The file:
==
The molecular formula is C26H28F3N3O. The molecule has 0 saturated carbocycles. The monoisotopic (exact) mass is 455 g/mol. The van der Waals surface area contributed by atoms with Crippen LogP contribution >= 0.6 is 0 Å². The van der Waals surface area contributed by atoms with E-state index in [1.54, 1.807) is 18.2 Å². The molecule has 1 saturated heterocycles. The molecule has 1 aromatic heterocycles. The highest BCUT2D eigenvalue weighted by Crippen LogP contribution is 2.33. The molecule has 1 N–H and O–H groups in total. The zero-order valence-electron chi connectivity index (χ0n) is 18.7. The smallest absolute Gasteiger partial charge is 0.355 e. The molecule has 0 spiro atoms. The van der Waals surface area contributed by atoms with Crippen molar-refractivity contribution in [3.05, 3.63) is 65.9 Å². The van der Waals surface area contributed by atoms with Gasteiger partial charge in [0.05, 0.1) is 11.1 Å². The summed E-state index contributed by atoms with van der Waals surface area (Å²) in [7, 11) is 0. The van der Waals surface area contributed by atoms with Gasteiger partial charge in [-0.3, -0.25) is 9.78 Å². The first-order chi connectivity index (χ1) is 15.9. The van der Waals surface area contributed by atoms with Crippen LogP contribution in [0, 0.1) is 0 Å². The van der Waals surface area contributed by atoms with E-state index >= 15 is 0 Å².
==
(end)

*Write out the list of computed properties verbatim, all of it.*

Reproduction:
The molecular formula is C26H28F3N3O. The molecule has 0 saturated carbocycles. The monoisotopic (exact) mass is 455 g/mol. The van der Waals surface area contributed by atoms with Crippen LogP contribution >= 0.6 is 0 Å². The van der Waals surface area contributed by atoms with E-state index in [1.54, 1.807) is 18.2 Å². The molecule has 1 saturated heterocycles. The molecule has 1 aromatic heterocycles. The highest BCUT2D eigenvalue weighted by Crippen LogP contribution is 2.33. The molecule has 1 N–H and O–H groups in total. The zero-order valence-electron chi connectivity index (χ0n) is 18.7. The smallest absolute Gasteiger partial charge is 0.355 e. The molecule has 0 spiro atoms. The van der Waals surface area contributed by atoms with Crippen molar-refractivity contribution in [3.05, 3.63) is 65.9 Å². The van der Waals surface area contributed by atoms with Gasteiger partial charge in [0.05, 0.1) is 11.1 Å². The summed E-state index contributed by atoms with van der Waals surface area (Å²) in [7, 11) is 0. The van der Waals surface area contributed by atoms with Gasteiger partial charge in [-0.3, -0.25) is 9.78 Å². The first-order chi connectivity index (χ1) is 15.9. The van der Waals surface area contributed by atoms with Crippen LogP contribution in [0, 0.1) is 0 Å². The van der Waals surface area contributed by atoms with E-state index >= 15 is 0 Å².